In a world where one half of the population is female and the other half male, I would like for people to say one day that the World Court is comprised of fifty percent men and fifty percent women. That would be gender parity. It serves no purpose for people to ask, what difference or contribution have those three women judges made since they joined the Court? … For over seventy years there have been predominantly male judges serving on the International Court of Justice, yet nobody ever asks those kinds of questions when it comes to men. Why should the female judges serving on the Court have to justify or validate their presence or role on the Court? As long as we meet the statutory qualifications and are duly elected, we have as much right to sit on that Bench and to participate in the settlement of State disputes, without having to validate or justify our presence there with “value addition,” period.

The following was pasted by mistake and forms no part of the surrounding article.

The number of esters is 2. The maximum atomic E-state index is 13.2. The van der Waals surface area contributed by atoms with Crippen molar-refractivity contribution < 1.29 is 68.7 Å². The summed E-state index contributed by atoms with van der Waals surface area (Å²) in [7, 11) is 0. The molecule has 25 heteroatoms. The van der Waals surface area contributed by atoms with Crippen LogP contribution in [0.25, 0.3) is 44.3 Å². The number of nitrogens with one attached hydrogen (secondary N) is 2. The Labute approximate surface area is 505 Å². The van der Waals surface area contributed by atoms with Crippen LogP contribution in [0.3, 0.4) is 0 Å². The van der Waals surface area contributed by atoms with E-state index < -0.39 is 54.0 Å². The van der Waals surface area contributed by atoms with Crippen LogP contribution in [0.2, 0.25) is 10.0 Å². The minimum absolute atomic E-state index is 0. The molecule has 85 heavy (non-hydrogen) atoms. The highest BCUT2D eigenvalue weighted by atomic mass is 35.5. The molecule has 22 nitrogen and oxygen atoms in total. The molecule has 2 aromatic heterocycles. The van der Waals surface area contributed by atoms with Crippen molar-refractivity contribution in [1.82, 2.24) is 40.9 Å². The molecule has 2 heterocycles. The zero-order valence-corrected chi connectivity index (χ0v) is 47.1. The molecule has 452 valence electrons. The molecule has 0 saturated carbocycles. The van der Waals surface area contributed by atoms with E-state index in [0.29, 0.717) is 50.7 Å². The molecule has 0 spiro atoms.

Third, is spreading the progress across sectors. The gender parity gains made at the ACtHPR and the long established gender parity on the African Union Commission, should be used as tools for promoting the African Union Agenda 2063, specifically goal 5, of achieving “an Africa whose development is people driven, relying on the potential offered by people, especially its womenand youth and caring for children.” Relying on the potential of women for development is not new to the African context. Women have always been at the center of economic development and have contributed in many ways to the domestic and international economic development projects. Yet, one of the many things lacking is the political will and commitment of governments and leaders to provide conducive political conditions and free and fair electoral processes aimed at encouraging and promoting women running for elected office. The remarkable progress made in increasing the gender representation on the ACtHPR should spread horizontally and vertically into other political, bureaucratic and administrative levels—beginning with the African Union organs and spreading across domestic government structures.